This is the story of Baby Love. Baby Love isn’t her real name; it is the name we chose for the purposes of this story. One reason we are going to call her Baby Love is that her parents would like to give her a choice when she grows up to keep this story to herself. More to the point, we are calling her Baby Love because three people took every ounce of their love, from the far corners of New York to the depths of Texas, to bring Baby Love into this world.  If you stick with the story, you will hear about the moment Baby Love was born.

Keep reading... Show less

Our family belongs to a gay synagogue, so most of the parents who attend the children’s services with their kids are gay. One Yom Kippur our rabbi asked for a show of hands. “Who has two moms?” she asked. “Who has two dads? Who lives with a grandparent or an aunt or uncle? Who has only one mom? One dad?” And so on. The kids kept on raising their hands, one group after another, sometimes giggling, sometimes saying something proud like “ME!” Finally, rabbi Weiss asked: “Who has a mom and a dad?” All the (mostly gay and lesbian) parents in the room raised their hands. And then it hit me: while we are trying to provide our children with alternative views of families, the families we grew up in are almost always the traditional nuclear mom-and-dad model; for most of us, this was and still is our parenting experience.

In our family there are two dads, and a daughter and son (twins) who turned 3 just a few months ago. When I’m asked, it is very easy for me to affirmatively state: Our kids have two dads or, as we say at home, an aba and a daddy. But people always wonder, and people sometimes (especially kids) are brave enough to ask: Do they have a mom?

Technically they don’t, our kids were born with the help of a gestational surrogate, which means that we received an anonymous egg donation which together with our sperms was used to create embryos, which were subsequently carried by our friend, who served as the children’s surrogate. Over the years, friends, family and many strangers have suggested that one of these two women must be “the mother.” We answered politely that we call one the egg donor and the other the surrogate, but mostly they seemed unsatisfied by these answers. Usually I think this is just a matter of educating them on our family structure, but sometimes I do attributed it to being insensitive, homophobic, dad-phobic, or mother-centric depending on the person asking and his or her tone. Many people think it is just fine for a same-sex couple to have kids but still believe that a mother is necessary for the healthy development of a child. Others have pointed out that children born using anonymous sperm or egg donation will always wonder about their genetic parent, and that we are depriving them of a right to know their biological mother.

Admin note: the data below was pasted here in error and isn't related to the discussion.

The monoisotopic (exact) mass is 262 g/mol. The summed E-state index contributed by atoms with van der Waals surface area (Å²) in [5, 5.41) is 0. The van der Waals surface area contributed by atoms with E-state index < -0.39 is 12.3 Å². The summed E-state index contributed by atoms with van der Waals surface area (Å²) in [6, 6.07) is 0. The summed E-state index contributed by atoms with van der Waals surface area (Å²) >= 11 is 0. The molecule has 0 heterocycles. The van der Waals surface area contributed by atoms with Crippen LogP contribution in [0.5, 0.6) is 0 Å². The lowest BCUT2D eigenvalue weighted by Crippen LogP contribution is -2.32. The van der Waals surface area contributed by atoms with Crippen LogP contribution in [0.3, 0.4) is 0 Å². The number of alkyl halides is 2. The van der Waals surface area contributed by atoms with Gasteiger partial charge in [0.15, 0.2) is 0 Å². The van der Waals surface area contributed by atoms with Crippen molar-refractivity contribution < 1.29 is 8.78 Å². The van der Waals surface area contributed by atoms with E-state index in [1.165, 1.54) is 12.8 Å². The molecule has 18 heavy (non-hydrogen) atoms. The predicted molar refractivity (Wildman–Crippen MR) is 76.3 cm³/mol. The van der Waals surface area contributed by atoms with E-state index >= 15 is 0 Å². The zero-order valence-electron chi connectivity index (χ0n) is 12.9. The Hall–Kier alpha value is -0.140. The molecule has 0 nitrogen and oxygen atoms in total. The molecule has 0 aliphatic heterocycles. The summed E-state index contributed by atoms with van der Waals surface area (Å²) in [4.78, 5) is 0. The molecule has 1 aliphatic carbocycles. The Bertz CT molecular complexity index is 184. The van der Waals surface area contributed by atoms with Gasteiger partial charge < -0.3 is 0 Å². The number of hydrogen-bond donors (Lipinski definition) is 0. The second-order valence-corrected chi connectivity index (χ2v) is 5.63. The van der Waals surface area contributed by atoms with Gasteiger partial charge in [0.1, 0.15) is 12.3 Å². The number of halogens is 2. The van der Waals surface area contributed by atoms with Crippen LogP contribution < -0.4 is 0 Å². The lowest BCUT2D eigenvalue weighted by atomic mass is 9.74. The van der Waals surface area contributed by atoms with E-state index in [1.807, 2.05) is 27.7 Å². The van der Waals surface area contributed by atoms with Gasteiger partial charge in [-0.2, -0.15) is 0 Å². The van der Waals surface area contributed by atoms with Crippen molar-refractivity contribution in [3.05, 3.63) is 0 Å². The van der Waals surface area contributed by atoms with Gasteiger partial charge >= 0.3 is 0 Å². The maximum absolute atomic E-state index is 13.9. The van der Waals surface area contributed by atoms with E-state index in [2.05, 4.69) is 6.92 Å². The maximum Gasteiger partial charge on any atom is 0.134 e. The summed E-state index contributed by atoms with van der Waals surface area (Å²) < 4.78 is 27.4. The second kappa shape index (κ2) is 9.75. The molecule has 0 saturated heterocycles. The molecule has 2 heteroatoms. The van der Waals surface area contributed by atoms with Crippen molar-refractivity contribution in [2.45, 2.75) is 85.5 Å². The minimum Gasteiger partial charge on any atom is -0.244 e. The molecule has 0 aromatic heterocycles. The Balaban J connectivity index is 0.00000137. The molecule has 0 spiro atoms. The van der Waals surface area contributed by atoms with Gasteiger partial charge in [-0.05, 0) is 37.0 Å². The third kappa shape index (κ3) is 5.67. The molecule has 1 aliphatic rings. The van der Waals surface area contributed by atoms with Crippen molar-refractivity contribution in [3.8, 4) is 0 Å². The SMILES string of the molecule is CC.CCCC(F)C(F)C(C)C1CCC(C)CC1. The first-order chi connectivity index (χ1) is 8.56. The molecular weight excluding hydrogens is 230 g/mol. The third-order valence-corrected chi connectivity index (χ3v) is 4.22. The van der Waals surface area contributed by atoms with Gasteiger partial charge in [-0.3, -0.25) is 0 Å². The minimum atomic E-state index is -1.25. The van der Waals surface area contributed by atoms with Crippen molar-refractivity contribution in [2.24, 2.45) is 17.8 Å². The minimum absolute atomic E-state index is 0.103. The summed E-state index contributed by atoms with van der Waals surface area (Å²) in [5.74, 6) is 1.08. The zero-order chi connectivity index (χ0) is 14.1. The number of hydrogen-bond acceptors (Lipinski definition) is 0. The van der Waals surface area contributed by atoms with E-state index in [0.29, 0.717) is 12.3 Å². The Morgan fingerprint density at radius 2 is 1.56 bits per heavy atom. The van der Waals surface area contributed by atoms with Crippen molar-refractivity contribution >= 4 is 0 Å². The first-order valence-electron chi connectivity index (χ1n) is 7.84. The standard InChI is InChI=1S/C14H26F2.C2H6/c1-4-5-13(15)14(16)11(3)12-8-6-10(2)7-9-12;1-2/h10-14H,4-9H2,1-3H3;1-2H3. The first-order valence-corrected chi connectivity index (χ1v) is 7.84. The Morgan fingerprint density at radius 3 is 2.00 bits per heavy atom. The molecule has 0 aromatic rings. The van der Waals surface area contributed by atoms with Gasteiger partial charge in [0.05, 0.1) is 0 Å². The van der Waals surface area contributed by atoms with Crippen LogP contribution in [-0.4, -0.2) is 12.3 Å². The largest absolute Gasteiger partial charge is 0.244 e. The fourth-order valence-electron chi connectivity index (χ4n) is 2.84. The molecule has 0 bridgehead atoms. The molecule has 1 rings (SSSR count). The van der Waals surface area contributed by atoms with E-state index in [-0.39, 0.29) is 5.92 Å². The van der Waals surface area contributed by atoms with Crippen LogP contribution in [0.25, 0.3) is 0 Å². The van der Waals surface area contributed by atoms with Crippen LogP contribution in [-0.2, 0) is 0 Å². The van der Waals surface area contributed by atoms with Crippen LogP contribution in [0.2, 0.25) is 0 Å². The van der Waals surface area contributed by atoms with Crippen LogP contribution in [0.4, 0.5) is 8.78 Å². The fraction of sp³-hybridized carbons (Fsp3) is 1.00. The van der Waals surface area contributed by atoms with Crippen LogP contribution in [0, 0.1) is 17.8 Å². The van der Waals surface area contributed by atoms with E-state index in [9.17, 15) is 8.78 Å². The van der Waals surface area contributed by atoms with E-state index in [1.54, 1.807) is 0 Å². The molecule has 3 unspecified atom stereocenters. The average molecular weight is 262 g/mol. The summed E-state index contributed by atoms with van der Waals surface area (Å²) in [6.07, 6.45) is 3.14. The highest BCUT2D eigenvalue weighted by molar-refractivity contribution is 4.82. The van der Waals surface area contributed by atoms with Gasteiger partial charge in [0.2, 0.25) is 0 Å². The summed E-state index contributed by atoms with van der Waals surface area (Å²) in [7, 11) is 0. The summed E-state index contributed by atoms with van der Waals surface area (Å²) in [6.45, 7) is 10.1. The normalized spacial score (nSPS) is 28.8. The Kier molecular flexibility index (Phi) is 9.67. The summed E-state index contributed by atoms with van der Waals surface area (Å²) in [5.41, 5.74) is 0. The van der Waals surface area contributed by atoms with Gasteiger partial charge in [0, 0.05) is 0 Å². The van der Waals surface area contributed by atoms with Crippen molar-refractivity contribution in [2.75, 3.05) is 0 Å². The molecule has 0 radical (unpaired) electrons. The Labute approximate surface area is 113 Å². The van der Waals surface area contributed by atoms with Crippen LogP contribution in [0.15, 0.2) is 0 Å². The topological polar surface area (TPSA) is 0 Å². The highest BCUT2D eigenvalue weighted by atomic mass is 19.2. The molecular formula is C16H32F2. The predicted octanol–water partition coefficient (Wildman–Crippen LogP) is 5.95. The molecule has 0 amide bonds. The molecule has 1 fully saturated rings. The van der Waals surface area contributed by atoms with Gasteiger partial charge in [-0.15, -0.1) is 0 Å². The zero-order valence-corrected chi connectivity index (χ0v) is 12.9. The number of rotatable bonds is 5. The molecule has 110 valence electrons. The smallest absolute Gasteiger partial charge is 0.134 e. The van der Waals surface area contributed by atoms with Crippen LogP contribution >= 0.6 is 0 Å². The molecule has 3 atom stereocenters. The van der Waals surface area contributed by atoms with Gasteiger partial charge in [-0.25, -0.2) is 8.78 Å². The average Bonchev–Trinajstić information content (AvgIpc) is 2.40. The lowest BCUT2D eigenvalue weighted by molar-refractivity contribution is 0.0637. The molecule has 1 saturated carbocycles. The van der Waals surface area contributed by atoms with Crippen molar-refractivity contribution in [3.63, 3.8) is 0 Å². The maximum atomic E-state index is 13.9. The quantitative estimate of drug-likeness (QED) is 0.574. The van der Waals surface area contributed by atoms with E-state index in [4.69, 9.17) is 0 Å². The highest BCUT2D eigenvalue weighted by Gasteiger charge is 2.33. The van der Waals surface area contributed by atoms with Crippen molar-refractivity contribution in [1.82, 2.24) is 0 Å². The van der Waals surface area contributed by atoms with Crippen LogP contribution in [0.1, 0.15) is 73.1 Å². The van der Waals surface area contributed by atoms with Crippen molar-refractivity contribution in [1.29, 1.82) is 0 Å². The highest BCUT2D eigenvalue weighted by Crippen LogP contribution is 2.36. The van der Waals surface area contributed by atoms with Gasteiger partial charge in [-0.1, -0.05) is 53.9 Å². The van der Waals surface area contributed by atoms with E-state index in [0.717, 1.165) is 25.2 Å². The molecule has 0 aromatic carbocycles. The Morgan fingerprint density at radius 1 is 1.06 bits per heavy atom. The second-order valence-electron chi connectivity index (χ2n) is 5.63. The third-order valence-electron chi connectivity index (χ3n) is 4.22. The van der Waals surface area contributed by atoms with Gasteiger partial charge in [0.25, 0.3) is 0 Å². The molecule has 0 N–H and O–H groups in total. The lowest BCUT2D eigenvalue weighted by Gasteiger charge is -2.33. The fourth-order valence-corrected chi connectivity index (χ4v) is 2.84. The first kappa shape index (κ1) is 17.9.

My friends in similar family settings have tried to address these issues in many admirable ways: I have seen fathers asking their children, “Do you have a mom?” just to demonstrate how the kids answer so clearly, “No, I do not; I have two dads!” Others have created strong bonds with women in their lives that the children could identify with as the equivalent of a mother figure: an aunt, grandmother, the surrogate herself, or sometimes a caregiver. When asked, many of us will gladly point you to solid research indicating that children of same-sex couples are just as happy and healthy as children who grow up with a mother and dad. I would be grateful if someone could show this information to my 3-year-old, who was at that moment extremely unhappy about a variety of things: from not being able to play on my iPhone to having to take a bath.

For example, in her book “Modern Families: Parents and Children in New Family Forms,” Dr Susan Golombok says that children of same-sex couples do just as well as children in traditional families. The problems some children face come from outside the family rather than within it and depend very much on where they live. She argues that schools should make an active effort to combat the stigmatization of children in different families. Dr Golombok is currently carrying out a study of children with gay dads who were born with the help of a surrogate. The study should be completed this summer, and the very much anticipated findings will be available shortly after.